Judges is one Bible book where it has been common to recognise humour. Ehud killing the fat and oppressive king Eglon in the toilet has been a popular example, thoughย  I’ll pretty much leave the scatology to David and others who appreciate it ๐Ÿ˜‰ I’d rather focus on gender. In Judges relationships between men and women are either funny or horrible. The story of Deborah (Judges 4) may provide examples, but the humour in the poem (Judges 5) is much clearer. It shows all nine of my diagnostic signs of humour. And develops some powerful (and this being Judges disturbing) gender bending humour. Though afterRead More →

This podcast may benefit from a set of notes, either as an alternative to the audio/screencast or as a reminder (since has a high information content). It is also longer and less fun than most, so if you like miss it out unless later in the series you need to come back to it for the framework… The system suggested here is not intended to be completely scholarly and precise, far less exhaustive, rather it is meant to be simple and convenient, necessitating some approximations and simplifications. Two main genres It can be helpful to distinguish poems and songs. Not so much because songs implyRead More →

It’s certainly hard to find a superhero in the Bible! Abraham, Isaac, Jacob and even Moses โ€“ all fail โ€“ though some of them look good the way we try to… by comparison with their neighbours, family or friends think of how Moses shines when compared to Aaron. But Samson! He’s super strong, has a fatal weakness, and a secret identity (as a Nazirite ๐Ÿ™‚ However in this podcast we’ll look closer, and in noticing some details of how the story is told uncover what is really going on ๐Ÿ˜‰Read More →

This story is often used to support testing whether God really wants us to do something we are reluctant to do, just like Gideon. In this podcast, as well as drawing attention to some other thoroughly human characteristics of our hero, I’ll point to the censored Bible story (one we do not read in church) in 1 Kings 22, and suggest we should heed its warning before we hurry to copy Gideon.Read More →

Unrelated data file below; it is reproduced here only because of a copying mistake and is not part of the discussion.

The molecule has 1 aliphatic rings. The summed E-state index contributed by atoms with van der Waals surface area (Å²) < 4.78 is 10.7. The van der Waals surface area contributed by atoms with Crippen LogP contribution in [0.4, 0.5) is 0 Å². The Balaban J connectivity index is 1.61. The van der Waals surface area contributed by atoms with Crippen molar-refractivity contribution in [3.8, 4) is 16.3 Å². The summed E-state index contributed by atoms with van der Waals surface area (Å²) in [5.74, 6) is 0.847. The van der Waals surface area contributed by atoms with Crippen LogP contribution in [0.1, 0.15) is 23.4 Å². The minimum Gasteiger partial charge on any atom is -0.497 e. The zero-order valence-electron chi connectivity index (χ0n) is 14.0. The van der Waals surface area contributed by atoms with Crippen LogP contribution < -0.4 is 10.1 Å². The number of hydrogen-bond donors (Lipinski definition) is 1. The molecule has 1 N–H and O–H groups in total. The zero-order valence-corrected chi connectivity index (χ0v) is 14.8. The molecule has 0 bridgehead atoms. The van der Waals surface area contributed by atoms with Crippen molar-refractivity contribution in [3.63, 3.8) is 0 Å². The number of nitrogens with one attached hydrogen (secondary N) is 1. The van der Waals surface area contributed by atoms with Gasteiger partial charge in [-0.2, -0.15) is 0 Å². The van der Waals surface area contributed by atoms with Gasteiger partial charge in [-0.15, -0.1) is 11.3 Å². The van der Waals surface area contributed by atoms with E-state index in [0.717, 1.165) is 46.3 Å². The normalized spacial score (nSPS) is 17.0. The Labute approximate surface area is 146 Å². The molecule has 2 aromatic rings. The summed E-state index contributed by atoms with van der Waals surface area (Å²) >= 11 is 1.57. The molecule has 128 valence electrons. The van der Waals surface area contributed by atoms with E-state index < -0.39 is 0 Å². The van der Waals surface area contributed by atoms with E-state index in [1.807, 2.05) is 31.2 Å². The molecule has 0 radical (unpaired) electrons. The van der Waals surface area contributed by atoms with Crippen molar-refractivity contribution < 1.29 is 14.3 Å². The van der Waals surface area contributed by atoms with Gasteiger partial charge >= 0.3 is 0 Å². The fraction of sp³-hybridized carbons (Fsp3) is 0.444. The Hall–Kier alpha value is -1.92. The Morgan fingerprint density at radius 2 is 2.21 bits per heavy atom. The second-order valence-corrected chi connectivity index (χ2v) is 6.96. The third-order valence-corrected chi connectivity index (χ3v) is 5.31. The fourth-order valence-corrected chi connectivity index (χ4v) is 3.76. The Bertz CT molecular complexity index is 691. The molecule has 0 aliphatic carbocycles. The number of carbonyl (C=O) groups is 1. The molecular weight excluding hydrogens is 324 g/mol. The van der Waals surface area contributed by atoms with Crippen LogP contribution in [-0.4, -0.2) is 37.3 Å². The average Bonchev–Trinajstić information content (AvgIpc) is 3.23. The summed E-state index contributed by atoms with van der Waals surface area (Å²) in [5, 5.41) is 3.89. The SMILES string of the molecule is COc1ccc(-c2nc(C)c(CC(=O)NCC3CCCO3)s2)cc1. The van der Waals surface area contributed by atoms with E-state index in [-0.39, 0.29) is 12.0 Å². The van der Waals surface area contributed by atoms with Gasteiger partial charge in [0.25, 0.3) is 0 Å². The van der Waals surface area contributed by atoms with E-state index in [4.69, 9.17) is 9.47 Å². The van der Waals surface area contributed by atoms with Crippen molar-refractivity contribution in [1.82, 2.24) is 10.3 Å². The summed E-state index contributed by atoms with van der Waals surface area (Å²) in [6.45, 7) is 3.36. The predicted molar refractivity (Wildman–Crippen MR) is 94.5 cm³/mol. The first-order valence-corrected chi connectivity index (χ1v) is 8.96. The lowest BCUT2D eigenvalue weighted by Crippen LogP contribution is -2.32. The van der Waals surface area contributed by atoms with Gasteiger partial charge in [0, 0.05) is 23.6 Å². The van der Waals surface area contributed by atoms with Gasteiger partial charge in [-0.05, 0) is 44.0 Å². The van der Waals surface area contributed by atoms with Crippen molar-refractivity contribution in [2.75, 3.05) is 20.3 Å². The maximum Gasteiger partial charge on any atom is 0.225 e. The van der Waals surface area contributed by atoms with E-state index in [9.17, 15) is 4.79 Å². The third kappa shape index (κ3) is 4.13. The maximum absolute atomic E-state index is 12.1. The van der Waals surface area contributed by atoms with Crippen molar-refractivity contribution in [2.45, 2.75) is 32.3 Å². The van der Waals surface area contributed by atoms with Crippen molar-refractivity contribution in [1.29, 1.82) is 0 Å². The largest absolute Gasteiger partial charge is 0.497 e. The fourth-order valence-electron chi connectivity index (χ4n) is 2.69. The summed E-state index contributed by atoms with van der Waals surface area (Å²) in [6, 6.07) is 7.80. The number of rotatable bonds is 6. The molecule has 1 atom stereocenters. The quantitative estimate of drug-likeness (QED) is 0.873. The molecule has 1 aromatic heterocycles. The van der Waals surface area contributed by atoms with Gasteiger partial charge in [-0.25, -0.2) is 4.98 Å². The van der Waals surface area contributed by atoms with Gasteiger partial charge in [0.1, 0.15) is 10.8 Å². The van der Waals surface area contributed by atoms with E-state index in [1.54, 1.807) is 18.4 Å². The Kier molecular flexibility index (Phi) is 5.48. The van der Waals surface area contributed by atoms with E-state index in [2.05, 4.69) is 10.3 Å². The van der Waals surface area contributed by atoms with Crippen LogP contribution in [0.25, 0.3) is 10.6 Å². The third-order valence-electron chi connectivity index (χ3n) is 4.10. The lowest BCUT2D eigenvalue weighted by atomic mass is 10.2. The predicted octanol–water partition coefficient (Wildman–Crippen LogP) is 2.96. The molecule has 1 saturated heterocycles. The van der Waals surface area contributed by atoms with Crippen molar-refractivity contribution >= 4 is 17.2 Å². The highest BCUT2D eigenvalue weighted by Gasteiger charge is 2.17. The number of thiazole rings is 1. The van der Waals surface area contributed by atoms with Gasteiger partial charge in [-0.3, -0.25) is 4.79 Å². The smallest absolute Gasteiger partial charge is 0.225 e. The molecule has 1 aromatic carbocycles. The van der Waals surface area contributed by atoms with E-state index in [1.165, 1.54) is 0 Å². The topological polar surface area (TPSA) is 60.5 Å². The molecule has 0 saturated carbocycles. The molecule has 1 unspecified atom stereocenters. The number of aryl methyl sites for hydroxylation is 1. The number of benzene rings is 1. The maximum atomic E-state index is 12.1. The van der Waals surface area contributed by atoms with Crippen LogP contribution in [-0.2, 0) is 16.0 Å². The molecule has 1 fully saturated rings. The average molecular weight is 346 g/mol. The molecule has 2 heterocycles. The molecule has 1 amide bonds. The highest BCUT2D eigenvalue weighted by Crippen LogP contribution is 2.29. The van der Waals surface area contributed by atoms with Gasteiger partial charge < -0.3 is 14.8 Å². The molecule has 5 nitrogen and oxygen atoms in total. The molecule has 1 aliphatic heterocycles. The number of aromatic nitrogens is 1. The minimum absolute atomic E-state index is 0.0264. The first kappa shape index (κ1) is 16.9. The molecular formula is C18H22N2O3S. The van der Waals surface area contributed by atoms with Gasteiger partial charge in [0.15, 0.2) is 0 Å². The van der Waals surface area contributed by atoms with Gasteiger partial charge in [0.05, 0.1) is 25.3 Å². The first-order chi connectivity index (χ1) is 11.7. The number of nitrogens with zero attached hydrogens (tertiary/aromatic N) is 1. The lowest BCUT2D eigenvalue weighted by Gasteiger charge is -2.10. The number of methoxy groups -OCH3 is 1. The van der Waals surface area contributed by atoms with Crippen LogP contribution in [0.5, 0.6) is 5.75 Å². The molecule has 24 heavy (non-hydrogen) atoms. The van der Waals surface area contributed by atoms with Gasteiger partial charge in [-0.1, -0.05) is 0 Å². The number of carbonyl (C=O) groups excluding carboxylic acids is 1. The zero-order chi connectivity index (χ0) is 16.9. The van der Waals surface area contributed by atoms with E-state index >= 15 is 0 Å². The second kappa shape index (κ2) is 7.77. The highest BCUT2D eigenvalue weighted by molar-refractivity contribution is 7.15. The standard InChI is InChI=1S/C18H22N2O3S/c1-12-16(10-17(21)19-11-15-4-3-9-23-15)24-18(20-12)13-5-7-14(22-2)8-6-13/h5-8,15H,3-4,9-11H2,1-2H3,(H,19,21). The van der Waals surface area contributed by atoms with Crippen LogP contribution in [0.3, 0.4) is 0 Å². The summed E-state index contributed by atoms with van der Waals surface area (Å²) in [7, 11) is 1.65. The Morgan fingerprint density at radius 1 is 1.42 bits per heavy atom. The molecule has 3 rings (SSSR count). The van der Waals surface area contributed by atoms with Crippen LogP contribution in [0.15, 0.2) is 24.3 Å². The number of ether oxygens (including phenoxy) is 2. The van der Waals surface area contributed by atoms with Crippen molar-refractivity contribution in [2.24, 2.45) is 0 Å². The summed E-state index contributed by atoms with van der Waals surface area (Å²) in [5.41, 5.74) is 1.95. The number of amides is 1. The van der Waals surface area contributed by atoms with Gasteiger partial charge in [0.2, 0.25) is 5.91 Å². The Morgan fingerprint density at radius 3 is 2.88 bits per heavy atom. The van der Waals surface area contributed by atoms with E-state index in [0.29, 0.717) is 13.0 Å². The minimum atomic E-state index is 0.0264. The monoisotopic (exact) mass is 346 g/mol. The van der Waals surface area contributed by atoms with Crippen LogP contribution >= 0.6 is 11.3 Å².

The story of Deborah, the prophetess and judge, is one of those biblical stories told to us twice, first in a prose narrative and then in a poetic celebration (the Exodus crossing of the sea in Ex 14 & 15 provides another example). In this case the details, what Western minds call “facts” and worship above all other sorts of information, are strikingly different between the two tellings: In chapter 4: there is a focus on Canaanite oppression of the people of Israel, the battle concerns particularly the tribes of Naphtali & Zebulon, the victory is assured when Yahweh “confused” the Canaanites, in telling Jael’sRead More →

There’s a nasty cycle that repeats time and again in Judges, and that forms a theme of the history in the books of Samuel and Kings too: Israel forgets that Yhwh is the ONE who has given them everything they start to worship/serve other Gods God allows an enemy to oppress them they call to God โ€“ who raises up a strong leader who by God’s power rescues them This pattern was described in Deuteronomy so these books (with Joshua) get called the “Deuteronomistic History” by scholars. Incidentally since I have used Richard Martin’s fine diagram of this vicious cycle I will include also hereRead More →